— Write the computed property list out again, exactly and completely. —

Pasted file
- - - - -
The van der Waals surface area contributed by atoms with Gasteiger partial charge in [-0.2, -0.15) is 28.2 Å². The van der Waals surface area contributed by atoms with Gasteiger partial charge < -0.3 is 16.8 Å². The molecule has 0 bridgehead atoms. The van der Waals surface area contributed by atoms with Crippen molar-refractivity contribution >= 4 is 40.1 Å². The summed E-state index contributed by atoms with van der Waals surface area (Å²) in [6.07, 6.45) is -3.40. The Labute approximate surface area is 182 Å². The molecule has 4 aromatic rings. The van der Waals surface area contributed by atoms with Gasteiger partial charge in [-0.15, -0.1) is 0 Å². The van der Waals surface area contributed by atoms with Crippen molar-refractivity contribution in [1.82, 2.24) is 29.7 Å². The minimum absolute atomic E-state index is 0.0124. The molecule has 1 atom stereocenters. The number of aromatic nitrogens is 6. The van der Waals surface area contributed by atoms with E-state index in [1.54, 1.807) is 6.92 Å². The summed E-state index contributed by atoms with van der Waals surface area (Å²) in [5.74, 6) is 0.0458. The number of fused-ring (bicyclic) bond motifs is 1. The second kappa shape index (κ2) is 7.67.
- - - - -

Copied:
The van der Waals surface area contributed by atoms with Gasteiger partial charge in [-0.2, -0.15) is 28.2 Å². The van der Waals surface area contributed by atoms with Gasteiger partial charge < -0.3 is 16.8 Å². The molecule has 0 bridgehead atoms. The van der Waals surface area contributed by atoms with Crippen molar-refractivity contribution >= 4 is 40.1 Å². The summed E-state index contributed by atoms with van der Waals surface area (Å²) in [6.07, 6.45) is -3.40. The Labute approximate surface area is 182 Å². The molecule has 4 aromatic rings. The van der Waals surface area contributed by atoms with Gasteiger partial charge in [-0.15, -0.1) is 0 Å². The van der Waals surface area contributed by atoms with Crippen molar-refractivity contribution in [1.82, 2.24) is 29.7 Å². The minimum absolute atomic E-state index is 0.0124. The molecule has 1 atom stereocenters. The number of aromatic nitrogens is 6. The van der Waals surface area contributed by atoms with E-state index in [1.54, 1.807) is 6.92 Å². The summed E-state index contributed by atoms with van der Waals surface area (Å²) in [5.74, 6) is 0.0458. The number of fused-ring (bicyclic) bond motifs is 1. The second kappa shape index (κ2) is 7.67.